We Have To Do Better on TB, In King County and High-Burden Countries
[Editor's Note: This editorial was co-authored by Jim Connolly, president and CEO of Rockville, MD-based Aeras]
Extensively drug-resistant tuberculosis (XDR-TB) is more prevalent than experts realized and continues to infect new victims, according to a recent study in The Lancet. Even in the best health care settings, these tuberculosis strains are incredibly difficult to cure, requiring expensive and toxic treatments that take patients years to complete and can cause side effects as severe as temporary psychosis or permanent hearing loss.
Focused on eight countries, the new study only hints at the scope of the global problem. Nearly 80 countries have reported cases of tuberculosis that are resistant to most drugs, and some have discovered TB strains that are virtually untreatable. Many of the countries with the highest burdens of TB lack the tools needed to diagnose complex drug-resistant disease – so this may be the tip of the iceberg. The situation is alarming.
This news may not surprise Seattle residents, considering in some ways King County fares no better. In 2011, 17 percent of King County patients diagnosed with active tuberculosis showed resistance to at least one front-line drug. Last year we learned of the first county resident to be diagnosed with multidrug-resistant tuberculosis (MDR-TB)—a form of the disease that requires treatment with toxic drugs for 18-24 months, including a period of isolation, and can cost as much as $250,000 to treat a single case. TB rates in King County are among the highest in the U.S. and reflect the global and mobile nature of our community.
Of course, the scale of the problem in Washington State and the U.S.—which had 10,500 cases last year—does not begin to approach that in many other countries.
Globally, nine million people have active TB, spread when a person coughs, laughs, or simply speaks. In many densely populated parts of Asia, Africa and Eastern Europe, TB is devastating. In an age where the most remote places in the world are just a plane ride away, no one is immune. London now has the highest TB rate of any capital city in Western Europe. It is a global epidemic.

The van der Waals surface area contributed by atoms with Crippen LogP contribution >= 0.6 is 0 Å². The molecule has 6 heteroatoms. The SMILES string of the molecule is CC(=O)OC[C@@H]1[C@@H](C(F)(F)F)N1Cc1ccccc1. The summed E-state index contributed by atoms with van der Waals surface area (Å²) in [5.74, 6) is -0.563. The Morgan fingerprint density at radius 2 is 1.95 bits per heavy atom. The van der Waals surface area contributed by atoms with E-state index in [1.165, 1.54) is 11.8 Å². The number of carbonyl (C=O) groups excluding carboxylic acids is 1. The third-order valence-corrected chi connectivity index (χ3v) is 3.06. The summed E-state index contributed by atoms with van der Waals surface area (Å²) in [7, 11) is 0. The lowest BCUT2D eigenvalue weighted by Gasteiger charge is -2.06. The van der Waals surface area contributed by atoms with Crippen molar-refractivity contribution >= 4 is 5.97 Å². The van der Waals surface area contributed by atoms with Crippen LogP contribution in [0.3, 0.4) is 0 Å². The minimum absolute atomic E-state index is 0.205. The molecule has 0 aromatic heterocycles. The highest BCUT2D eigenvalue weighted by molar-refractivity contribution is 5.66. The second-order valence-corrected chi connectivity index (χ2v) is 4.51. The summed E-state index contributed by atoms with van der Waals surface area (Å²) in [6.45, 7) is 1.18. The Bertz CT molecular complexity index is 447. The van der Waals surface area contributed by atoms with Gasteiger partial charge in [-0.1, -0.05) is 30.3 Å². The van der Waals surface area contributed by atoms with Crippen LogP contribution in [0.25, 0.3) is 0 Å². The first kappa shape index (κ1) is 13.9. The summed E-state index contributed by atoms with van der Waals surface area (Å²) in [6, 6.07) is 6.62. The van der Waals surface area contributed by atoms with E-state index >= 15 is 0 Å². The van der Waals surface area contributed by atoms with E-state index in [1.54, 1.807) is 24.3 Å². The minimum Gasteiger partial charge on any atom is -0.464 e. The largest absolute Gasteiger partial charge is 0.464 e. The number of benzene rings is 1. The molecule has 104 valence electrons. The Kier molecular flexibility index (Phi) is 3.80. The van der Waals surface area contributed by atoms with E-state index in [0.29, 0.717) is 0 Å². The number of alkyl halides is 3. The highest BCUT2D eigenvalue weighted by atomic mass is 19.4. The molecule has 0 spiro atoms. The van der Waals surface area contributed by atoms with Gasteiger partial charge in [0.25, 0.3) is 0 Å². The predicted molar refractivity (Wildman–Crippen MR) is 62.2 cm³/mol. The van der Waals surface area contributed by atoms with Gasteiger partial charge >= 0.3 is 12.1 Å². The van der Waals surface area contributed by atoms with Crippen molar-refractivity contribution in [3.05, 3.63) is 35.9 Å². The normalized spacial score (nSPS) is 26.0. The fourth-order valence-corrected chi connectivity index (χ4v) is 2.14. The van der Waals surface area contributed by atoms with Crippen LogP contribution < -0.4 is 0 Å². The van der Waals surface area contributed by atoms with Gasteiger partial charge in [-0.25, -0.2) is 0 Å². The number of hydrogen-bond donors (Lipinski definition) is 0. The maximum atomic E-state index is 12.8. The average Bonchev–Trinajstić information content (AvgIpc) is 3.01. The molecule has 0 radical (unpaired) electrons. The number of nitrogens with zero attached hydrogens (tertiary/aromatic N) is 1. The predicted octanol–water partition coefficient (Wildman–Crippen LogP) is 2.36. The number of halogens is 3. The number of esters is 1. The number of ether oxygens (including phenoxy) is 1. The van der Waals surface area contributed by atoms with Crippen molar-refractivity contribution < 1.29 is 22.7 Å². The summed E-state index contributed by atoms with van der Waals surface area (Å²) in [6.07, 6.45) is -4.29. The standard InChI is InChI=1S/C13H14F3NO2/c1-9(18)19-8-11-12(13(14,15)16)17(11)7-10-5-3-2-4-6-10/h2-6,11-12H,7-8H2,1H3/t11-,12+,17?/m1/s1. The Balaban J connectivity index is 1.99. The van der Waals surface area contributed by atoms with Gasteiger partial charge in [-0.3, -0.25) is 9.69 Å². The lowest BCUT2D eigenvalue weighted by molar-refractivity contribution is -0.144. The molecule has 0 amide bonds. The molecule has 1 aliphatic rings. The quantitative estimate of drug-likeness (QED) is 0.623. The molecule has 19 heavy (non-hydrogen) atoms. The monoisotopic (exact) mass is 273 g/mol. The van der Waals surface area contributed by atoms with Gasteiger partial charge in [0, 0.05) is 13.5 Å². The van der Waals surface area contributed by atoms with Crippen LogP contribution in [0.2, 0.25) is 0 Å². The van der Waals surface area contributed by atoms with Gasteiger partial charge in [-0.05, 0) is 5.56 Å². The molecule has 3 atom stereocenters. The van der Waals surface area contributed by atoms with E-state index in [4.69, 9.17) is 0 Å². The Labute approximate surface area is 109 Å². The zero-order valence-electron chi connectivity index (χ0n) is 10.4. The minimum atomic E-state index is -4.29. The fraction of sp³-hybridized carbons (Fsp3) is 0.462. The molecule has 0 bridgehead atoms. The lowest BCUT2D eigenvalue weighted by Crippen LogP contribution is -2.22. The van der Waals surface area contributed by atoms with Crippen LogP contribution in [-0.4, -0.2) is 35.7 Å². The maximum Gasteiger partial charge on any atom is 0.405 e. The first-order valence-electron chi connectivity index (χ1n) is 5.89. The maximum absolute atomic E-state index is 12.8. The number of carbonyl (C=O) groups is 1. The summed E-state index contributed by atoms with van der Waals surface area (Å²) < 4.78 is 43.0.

TB today is everyone’s problem, and global problems demand global solutions.
Most of the tools used to fight TB are outdated. The only existing vaccine, called BCG, was introduced 90 years ago when movies were still silent and DNA was unknown. While useful in preventing severe cases of TB in infants, its protection wanes during adolescence and provides no protection against TB in adults. We will not eliminate the TB epidemic without new vaccines.
After decades of research, the global health community is now at a historic point in vaccine development. The number of TB vaccines in clinical trials has grown from zero in 2001 to 14 today.
This work is being driven by scientific innovation and unconventional partnerships. Our two nonprofit organizations—the Seattle-based Infectious Disease Research Institute (IDRI) and the Washington, D.C.-based Aeras—recently joined forces on a promising TB vaccine candidate, originally developed at IDRI, that entered its first Phase I clinical trial in August. The vaccine candidate, ID93 + GLA-SE, targets both active TB disease and latent TB, which lays dormant in one-third of the world’s population and can progress to active disease when the immune system is compromised.
The global health research community must build on the growing momentum of TB research to produce breakthrough vaccines, drugs and diagnostic tools, particularly given the growing threat of multi-drug resistant TB. To do this, they will require increased investment in this research. Ultimately, only with new TB vaccines will we have a chance to end the global epidemic of this disease and protect our mobile, cosmopolitan citizenry.